It wasn’t precisely Olga’s place to hire and fire educators for the Valentine children, who by then numbered three. (Little Edward had been added to the nursery when Harry was seven.) But no one else was likely to involve themselves in the matter. Harry’s mother, Katarina Dell Valentine, never argued with her mother, and as for his father…well…

That had rather a lot to do with the second bit of uncommon knowledge tumbling around Harry Valentine’s twelve-year-old brain.

Harry’s father, Sir Lionel Valentine, was a drunk.

This was not the uncommon knowledge. Everyone knew that Sir Lionel drank more than he ought. There was no hiding it. Sir Lionel stumbled and tripped (on his words and his feet), he laughed when no one else did, and, unfortunately for the two housemaids (and the two carpets in Sir Lionel’s study), there was a reason the alcohol had not caused his body to grow fat.

And so Harry became proficient in the task of cleaning up vomit.

It started when he was ten. He probably would have left the mess where it lay, except that he had been trying to ask his father for a bit of pocket money, and he’d made the mistake of doing so too late in the evening. Sir Lionel had already partaken of his afternoon brandy, his early-evening nip, his wine with supper, his port immediately following, and was now back to his favorite, the aforementioned brandy, smuggled in from France. Harry was quite certain that he had spoken in complete (English) sentences when he made his request for funds, but his father just stared at him, blinking several times as if he couldn’t quite comprehend what his son was talking about, and then promptly threw up on Harry’s shoes.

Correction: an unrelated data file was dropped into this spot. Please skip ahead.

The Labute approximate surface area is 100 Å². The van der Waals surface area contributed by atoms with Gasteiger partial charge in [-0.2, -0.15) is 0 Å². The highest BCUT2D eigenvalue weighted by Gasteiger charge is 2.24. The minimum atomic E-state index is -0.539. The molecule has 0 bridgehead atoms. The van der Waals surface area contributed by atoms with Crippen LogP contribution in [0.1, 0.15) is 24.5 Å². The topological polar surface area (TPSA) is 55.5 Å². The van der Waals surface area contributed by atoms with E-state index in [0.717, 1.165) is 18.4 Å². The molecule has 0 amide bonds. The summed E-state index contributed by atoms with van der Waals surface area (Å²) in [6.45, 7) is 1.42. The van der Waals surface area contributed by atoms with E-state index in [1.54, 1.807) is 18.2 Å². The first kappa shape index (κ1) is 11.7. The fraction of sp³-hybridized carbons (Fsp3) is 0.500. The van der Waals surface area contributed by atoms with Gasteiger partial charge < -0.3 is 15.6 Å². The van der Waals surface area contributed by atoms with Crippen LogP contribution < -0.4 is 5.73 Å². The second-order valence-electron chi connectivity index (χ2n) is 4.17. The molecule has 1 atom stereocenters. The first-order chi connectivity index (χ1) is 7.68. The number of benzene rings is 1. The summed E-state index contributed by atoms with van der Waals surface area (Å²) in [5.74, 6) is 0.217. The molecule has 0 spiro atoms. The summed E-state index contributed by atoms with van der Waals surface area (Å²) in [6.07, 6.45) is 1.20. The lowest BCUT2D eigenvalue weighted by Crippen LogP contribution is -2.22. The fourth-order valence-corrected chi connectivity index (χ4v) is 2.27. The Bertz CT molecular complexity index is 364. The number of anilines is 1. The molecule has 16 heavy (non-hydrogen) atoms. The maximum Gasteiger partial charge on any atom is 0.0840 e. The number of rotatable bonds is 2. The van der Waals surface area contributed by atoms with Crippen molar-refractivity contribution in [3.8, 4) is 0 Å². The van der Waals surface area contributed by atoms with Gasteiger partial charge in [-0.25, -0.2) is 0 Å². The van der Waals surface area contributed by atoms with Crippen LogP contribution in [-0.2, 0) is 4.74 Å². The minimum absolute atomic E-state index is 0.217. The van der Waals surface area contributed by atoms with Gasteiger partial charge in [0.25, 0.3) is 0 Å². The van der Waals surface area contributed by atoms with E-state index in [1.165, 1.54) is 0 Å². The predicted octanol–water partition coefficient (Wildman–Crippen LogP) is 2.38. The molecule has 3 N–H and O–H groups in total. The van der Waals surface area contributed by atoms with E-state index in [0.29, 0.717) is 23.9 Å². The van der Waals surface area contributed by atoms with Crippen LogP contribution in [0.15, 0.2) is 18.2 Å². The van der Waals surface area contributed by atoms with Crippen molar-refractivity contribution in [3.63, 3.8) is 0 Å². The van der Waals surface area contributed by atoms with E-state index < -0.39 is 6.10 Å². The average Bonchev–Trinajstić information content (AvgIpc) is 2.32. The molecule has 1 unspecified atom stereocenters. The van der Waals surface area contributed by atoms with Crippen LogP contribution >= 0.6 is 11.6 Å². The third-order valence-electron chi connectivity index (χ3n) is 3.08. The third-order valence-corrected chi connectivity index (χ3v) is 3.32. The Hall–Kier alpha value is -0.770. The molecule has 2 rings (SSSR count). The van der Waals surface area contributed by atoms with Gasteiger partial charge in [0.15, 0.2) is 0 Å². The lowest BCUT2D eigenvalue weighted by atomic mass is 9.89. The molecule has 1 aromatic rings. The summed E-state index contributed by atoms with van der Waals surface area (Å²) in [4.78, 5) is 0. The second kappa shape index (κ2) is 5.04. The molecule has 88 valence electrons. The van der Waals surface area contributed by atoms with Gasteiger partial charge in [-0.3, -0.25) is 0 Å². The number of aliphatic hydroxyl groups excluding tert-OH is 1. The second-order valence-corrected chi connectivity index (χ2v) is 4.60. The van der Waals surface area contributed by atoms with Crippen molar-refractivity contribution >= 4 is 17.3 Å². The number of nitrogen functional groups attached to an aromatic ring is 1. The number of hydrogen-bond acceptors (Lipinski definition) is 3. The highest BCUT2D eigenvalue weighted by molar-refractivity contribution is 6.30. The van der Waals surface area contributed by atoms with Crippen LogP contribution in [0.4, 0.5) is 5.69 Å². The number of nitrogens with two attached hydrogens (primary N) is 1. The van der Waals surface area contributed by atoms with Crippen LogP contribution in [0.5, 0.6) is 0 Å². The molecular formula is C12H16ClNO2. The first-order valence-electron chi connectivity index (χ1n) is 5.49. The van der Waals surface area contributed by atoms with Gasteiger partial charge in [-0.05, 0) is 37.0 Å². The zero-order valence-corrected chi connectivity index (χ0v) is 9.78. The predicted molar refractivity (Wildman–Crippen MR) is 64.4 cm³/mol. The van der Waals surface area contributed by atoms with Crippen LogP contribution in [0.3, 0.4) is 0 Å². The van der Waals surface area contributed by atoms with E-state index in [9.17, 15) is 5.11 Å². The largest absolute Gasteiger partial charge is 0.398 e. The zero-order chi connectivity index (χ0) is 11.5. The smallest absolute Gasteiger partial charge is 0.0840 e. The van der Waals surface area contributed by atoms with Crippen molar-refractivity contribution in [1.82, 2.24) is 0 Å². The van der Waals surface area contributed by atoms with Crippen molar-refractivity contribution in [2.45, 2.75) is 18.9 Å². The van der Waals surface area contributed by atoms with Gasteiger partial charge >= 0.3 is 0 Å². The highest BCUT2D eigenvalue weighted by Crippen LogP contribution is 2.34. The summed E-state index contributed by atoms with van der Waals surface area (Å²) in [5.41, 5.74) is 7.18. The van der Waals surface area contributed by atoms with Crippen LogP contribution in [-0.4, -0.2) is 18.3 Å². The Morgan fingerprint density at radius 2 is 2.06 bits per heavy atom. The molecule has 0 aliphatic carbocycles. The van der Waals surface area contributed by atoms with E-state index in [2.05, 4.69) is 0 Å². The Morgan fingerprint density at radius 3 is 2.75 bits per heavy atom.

So Harry really couldn’t avoid the mess.

After that there seemed to be no going back. It happened again a week later, although not directly on his feet, and then a month after that. By the time Harry was twelve, any other young child would have lost count of the number of times he’d cleaned up after his father, but he had always been a precise sort of boy, and once he’d begun his accounting, it was difficult to stop.

Most people would have probably lost count around seven. This was, Harry knew from his extensive reading on logic and arithmetic, the largest number that most people could visually appreciate. Put seven dots on a page, and most people can take a quick glance and declare, “Seven.” Switch to eight, and the majority of humanity was lost.

Harry could do up to twenty-one.

So it was no surprise, that after fifteen cleanings, Harry knew exactly how many times he’d found his father stumbling through the hall, or passed out on the floor, or aiming (badly) at a chamber pot. And then, once he’d reached twenty, the issue became somewhat academic, and he had to keep track.

It had to be academic. If it wasn’t academic, then it would be something else, and he might find himself crying himself to sleep instead of merely staring at the ceiling as he said, “Forty-six, but with a radius quite a bit smaller than last Tuesday. Probably didn’t have much for supper tonight.”

Harry’s mother had long since decided to ignore the situation entirely, and she could most often be found in her gardens, tending to the exotic rose varieties her mother had brought over from Russia so many years earlier. Anne had informed him that she planned to marry and “be gone from this hellhole” the moment she turned seventeen.